remember when installing a brake axle, to put it in the rear...i had to fix a trailer recently that had it in the front....

if you need help laying out the trailer or help with the design i would be more than willing to help. the hardest part of a trailer is normally setting the axles on the trailer. i go with a 60/40 rule, there are many different ways of determing proper placement but if its a trailer specifically for a smoker you should be good with setting the center of the tandems 60% in the rear of the trailer - though when making this calculation do not add the tongue in - just use the trailer deck itself.

also remember that you want 300-500 pounds on the tongue itself (otherwise the trailer will fishtale at high speeds) and place the majority of the weight just barely in front of the balance point so the trailer doesnt bounce all the way down the road.

your also going to want to use a bulldog "v" style 50degree hitch - dont cheap out and get a cheap hitch, there is a lot riding on it. with the tongue rails, i suggest extending them at least 5-6feet into the trailer deck, or if possible running the side of the trailer and making a knotch - dont be like these guys that have 24" of steel connecting their tongue. i pulled a 12,000lb boyscout trailer one time that had a straight tongue that only went into the deck about 3', and by the end of the trip the tongue had bent up about 10 degrees to where the breakaway box had broken off.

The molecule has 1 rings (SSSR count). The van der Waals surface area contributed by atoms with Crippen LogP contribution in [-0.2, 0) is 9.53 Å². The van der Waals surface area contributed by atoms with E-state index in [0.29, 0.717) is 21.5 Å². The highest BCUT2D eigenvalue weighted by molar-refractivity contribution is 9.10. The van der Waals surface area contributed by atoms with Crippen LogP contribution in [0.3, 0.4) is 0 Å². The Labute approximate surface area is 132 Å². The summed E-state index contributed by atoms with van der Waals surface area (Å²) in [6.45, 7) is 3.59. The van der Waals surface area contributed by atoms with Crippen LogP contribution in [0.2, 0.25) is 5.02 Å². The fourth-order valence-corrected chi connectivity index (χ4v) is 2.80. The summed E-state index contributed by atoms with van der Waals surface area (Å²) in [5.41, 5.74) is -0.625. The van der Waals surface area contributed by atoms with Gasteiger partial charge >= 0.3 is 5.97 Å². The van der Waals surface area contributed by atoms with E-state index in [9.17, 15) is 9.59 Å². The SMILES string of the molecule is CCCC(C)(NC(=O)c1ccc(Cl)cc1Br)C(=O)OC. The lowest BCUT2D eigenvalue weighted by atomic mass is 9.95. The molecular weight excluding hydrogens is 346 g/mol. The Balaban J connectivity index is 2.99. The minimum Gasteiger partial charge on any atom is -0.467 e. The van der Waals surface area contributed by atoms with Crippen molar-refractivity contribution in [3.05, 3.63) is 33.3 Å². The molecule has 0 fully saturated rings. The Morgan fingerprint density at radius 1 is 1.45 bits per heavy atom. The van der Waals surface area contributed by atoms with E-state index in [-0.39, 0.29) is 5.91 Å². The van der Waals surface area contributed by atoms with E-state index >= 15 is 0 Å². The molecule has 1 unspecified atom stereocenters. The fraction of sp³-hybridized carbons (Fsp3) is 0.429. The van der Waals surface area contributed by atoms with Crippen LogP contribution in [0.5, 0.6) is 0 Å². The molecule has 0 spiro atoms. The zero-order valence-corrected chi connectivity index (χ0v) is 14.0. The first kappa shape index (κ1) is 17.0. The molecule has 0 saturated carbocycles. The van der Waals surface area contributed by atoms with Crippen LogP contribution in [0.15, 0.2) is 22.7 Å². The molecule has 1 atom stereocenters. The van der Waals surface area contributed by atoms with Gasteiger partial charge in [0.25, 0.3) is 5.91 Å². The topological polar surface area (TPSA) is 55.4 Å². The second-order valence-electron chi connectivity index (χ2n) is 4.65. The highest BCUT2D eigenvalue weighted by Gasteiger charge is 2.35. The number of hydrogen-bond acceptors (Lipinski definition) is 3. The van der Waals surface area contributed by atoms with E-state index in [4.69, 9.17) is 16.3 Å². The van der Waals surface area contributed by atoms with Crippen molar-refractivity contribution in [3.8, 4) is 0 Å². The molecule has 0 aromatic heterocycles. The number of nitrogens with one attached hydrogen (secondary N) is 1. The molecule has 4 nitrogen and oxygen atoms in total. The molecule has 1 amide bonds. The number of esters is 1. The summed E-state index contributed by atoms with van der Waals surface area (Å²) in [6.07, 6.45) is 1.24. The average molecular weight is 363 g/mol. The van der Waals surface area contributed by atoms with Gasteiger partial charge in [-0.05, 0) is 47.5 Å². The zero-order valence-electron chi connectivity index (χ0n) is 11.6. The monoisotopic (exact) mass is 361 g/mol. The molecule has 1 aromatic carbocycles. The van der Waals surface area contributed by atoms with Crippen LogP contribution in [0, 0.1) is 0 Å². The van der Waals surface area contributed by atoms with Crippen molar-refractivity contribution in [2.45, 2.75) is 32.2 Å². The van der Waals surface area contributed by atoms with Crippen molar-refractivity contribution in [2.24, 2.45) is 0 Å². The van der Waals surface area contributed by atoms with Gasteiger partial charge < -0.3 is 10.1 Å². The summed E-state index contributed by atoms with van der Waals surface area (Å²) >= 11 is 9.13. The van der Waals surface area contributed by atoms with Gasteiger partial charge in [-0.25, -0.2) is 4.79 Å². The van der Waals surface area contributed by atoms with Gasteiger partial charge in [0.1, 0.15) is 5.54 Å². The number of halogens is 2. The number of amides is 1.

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TrailerBuilder
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PostPosted: Thu Mar 24 11 10:53 am    Post subject: Reply with quote

taintedplay, 76" trailer deck is standard so finding axles for that width should be no problem. I see no problem with tandem 3500lb axles, but make sure you get at least one with brakes. The trailer brakes not only help with the stopping of everything, but it also takes some of the stress off of your towing vehicles brakes. Also, some states are now requiring a tandem trailer to have at least one of the axles with brakes. Might double check with your local DMV on the current laws. Back to the axle, what you will need is an axle with a 74" spring center and a 89.03 hub face. This is the standard axle, should be readily available. As k.a.m. mentioned, you will need a tandem hanger kit, u-bolt kits, and it is worth the money to go with the 2400lb springs over the 1750lb springs. Just a few bucks more but covers you well if you get close to weight issues.

On your other parts, there are a ton of options out there from high dollar to junk. There are some Bulldog brand copy cat parts out right now that I really like alot and actually prefer them over Bulldog and are a lot less cash than Bulldog.

Ill be happy to help you any way I can with your build, just ask away.

Hope this helps